Scotlands History

Melrose Abbey

Melrose Abbey was founded in 1136 by Cistercian monks at the request of David I. Robert the Bruce’s embalmed heart is buried at Melrose.

The east end of Melrose Abbey was completed in 1146, with further buildings being added over the next 50 years. King Edward I, ‘the Hammer of the Scots’ attacked Melrose Abbey in 1300 and 1307. His son and successor Edward II looted and desecrated the abbey in 1322. It was rebuilt with the help of Robert the Bruce.

The Abbot of Melrose was in charge of the Abbey. He led the monks in prayer and song, and made sure the life of the monks followed the strict rules of the Cistercian Order. Lay brethren carried out work for the Abbey including building and farming. The monks of Melrose grew wealthy from the wool trade. Their flock of around 15,000 sheep was one of the largest in the whole of Britain. Wool from the Borders was traded with Flanders on the Continent.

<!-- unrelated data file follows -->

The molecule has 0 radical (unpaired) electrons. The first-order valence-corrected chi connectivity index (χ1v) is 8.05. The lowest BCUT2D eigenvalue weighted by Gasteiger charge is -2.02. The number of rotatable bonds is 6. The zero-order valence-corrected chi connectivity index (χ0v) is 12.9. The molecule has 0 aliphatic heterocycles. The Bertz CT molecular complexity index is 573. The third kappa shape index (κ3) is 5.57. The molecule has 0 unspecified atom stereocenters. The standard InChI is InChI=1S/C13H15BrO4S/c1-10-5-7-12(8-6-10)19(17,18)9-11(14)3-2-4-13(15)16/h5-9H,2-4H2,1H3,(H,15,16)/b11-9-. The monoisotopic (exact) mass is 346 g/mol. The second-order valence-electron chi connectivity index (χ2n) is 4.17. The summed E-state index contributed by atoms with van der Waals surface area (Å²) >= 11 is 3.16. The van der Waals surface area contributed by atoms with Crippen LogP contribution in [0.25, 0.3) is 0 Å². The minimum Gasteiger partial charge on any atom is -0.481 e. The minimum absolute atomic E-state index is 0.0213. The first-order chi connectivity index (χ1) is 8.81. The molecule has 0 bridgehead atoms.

In 1996 a conical lead casket containing an embalmed human heart found at Melrose was examined by experts then reburied. Some people believe it is the heart of Robert the Bruce. Bruce’s heart was carried by Sir James Douglas in an enamelled silver casket.

  • Photo of blue sky through an ornate church window

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